Aluminum has it's own corrosion issues and antifouling paints can themselves cause issues.

Ferrocement was the backyard builders material of choice and as a result there are some very questionable boats out there.. poorly finished and executed. I have seen FC boats you couldn't tell from F/g but they are rare indeed. Simply too many question marks for an uniformed buyer.. and an informed one generally knows better and looks beyond the 'great price'.

Your right about one thing.. the only practical route is to find an existing, assumable co-op slip. The problem is they're rare as hens' teeth, and the one that is there is a BIG proposition for a first boat scenario.
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  #23  
Old 03-27-2012
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Re: Looking at buying a Discovery 47'

Jgb... too bad Victoria doesn't work for you:

CS 36 Traditional
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  #24  
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Re: Looking at buying a Discovery 47'

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Originally Posted by Faster View Post
Jgb... too bad Victoria doesn't work for you:

CS 36 Traditional
You're telling me. I've been drooling over that ad for a while. That's exactly what I would like in a boat. Well put together, easy to handle and well maintained.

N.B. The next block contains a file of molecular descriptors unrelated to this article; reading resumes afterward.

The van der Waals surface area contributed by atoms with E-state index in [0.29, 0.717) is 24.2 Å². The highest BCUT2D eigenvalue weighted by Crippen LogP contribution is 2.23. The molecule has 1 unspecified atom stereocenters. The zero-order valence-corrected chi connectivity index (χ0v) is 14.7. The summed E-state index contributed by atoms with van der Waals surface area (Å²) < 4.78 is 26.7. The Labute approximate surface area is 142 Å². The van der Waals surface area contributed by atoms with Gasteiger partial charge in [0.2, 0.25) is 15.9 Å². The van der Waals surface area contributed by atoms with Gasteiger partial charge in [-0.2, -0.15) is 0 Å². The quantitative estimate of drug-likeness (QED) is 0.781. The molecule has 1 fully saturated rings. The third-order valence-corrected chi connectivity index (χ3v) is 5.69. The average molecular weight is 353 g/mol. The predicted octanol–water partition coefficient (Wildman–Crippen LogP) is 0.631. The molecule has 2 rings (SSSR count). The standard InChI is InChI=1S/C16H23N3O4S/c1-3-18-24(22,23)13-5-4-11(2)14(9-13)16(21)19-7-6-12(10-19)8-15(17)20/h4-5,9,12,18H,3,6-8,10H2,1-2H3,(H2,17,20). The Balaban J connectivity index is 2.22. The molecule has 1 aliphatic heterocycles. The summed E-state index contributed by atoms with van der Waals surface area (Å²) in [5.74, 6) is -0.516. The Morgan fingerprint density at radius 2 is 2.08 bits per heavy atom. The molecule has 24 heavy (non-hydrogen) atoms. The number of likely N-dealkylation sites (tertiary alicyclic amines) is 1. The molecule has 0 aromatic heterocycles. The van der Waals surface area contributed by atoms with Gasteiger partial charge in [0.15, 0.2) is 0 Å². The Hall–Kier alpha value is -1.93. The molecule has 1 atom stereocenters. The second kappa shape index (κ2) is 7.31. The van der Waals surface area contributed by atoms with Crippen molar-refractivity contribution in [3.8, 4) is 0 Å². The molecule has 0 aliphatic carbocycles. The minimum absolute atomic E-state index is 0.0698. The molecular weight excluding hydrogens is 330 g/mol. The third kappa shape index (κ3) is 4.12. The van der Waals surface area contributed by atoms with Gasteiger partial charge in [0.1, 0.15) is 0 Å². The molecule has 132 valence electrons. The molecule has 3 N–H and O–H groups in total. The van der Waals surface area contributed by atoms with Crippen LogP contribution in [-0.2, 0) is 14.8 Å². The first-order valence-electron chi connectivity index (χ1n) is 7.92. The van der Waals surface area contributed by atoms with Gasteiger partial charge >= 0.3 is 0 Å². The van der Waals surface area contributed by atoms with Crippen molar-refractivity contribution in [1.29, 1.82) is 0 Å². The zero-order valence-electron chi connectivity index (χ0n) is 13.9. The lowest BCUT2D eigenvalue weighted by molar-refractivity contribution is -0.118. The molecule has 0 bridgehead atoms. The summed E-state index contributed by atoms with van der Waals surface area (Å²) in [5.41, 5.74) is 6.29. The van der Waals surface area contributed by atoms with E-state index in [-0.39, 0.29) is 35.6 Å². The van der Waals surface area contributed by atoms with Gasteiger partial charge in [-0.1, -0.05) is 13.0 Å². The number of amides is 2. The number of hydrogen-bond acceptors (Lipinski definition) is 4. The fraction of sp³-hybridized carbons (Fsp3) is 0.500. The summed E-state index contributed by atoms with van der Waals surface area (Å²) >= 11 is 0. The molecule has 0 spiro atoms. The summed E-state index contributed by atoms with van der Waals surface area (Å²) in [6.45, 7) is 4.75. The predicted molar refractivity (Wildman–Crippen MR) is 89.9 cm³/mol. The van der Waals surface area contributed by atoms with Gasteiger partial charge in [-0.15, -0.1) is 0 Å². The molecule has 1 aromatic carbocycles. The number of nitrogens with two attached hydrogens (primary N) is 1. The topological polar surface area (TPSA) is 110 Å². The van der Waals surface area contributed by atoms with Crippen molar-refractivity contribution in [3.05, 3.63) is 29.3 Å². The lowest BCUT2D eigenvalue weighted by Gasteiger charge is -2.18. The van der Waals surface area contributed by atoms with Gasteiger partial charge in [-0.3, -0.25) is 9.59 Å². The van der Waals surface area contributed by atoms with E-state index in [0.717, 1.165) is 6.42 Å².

I'd even be willing to buy the motorboat currently for sale at the Co-op and work out a trade, even if it cost me 60-70k instead of 48. 140k more is pretty silly though.


There's quite a few nice boats around. I just can't find anything with moorage. If I could find a slip in Vancouver I'd get it right away, and sort out the boat part later.


I need to be not much more than 15KM from 1067 West Cordova street or Granville island. Realistic range to make my commute to work and school feasible by e-bike.

I wouldn't even mind living at anchor. I have showers and proper washrooms at work and school, and I can do laundry at my friends.
I spend all day at work watching the boats go by(I work in a tower near the convention center). I could quite easily get to and from work by water, my window directly faces the Chevron floating gas station.


I grew up reading Joshua Slocum, etc. Single handing was a large part of that dream.
In an ideal world I'd find the perfect boat first, then find a place to park it after. Rather than having to find the perfect place to park, and a boat to go with. I realize that may have been part of the confusion originally, I am looking for a floating home that I can live on, and that could be sailed around, rather than a boat I want to sail that I could live on.


If I could get even most of my money back I would be ok with buying and then reselling the '47 to reduce the operating costs but be able to live in the Co-op. Even if that required moving it, as it is with tanks topped off etc, my dad and I could easily take a few weeks off to get it somewhere it would be easier to sell.